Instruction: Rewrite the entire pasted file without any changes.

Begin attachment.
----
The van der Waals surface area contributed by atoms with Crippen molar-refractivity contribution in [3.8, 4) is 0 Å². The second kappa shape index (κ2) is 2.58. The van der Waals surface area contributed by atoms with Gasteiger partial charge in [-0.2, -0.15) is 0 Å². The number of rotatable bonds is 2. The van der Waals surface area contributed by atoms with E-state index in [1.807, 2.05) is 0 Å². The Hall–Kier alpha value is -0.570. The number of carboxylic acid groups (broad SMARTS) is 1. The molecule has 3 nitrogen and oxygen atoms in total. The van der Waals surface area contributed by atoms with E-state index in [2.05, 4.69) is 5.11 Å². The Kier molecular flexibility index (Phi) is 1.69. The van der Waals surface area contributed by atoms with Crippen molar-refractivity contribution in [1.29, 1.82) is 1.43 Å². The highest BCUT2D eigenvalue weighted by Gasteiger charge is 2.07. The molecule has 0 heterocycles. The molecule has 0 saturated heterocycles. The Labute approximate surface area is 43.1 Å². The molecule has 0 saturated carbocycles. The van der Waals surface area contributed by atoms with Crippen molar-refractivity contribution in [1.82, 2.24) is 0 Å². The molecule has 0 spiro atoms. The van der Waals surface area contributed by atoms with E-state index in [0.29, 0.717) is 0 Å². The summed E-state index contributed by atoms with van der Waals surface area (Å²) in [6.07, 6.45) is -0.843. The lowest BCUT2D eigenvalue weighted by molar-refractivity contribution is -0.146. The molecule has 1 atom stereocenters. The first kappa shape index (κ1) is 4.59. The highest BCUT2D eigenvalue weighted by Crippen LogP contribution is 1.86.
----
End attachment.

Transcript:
The van der Waals surface area contributed by atoms with Crippen molar-refractivity contribution in [3.8, 4) is 0 Å². The second kappa shape index (κ2) is 2.58. The van der Waals surface area contributed by atoms with Gasteiger partial charge in [-0.2, -0.15) is 0 Å². The number of rotatable bonds is 2. The van der Waals surface area contributed by atoms with E-state index in [1.807, 2.05) is 0 Å². The Hall–Kier alpha value is -0.570. The number of carboxylic acid groups (broad SMARTS) is 1. The molecule has 3 nitrogen and oxygen atoms in total. The van der Waals surface area contributed by atoms with E-state index in [2.05, 4.69) is 5.11 Å². The Kier molecular flexibility index (Phi) is 1.69. The van der Waals surface area contributed by atoms with Crippen molar-refractivity contribution in [1.29, 1.82) is 1.43 Å². The highest BCUT2D eigenvalue weighted by Gasteiger charge is 2.07. The molecule has 0 heterocycles. The molecule has 0 saturated heterocycles. The Labute approximate surface area is 43.1 Å². The molecule has 0 saturated carbocycles. The van der Waals surface area contributed by atoms with Crippen molar-refractivity contribution in [1.82, 2.24) is 0 Å². The molecule has 0 spiro atoms. The van der Waals surface area contributed by atoms with E-state index in [0.29, 0.717) is 0 Å². The summed E-state index contributed by atoms with van der Waals surface area (Å²) in [6.07, 6.45) is -0.843. The lowest BCUT2D eigenvalue weighted by molar-refractivity contribution is -0.146. The molecule has 1 atom stereocenters. The first kappa shape index (κ1) is 4.59. The highest BCUT2D eigenvalue weighted by Crippen LogP contribution is 1.86.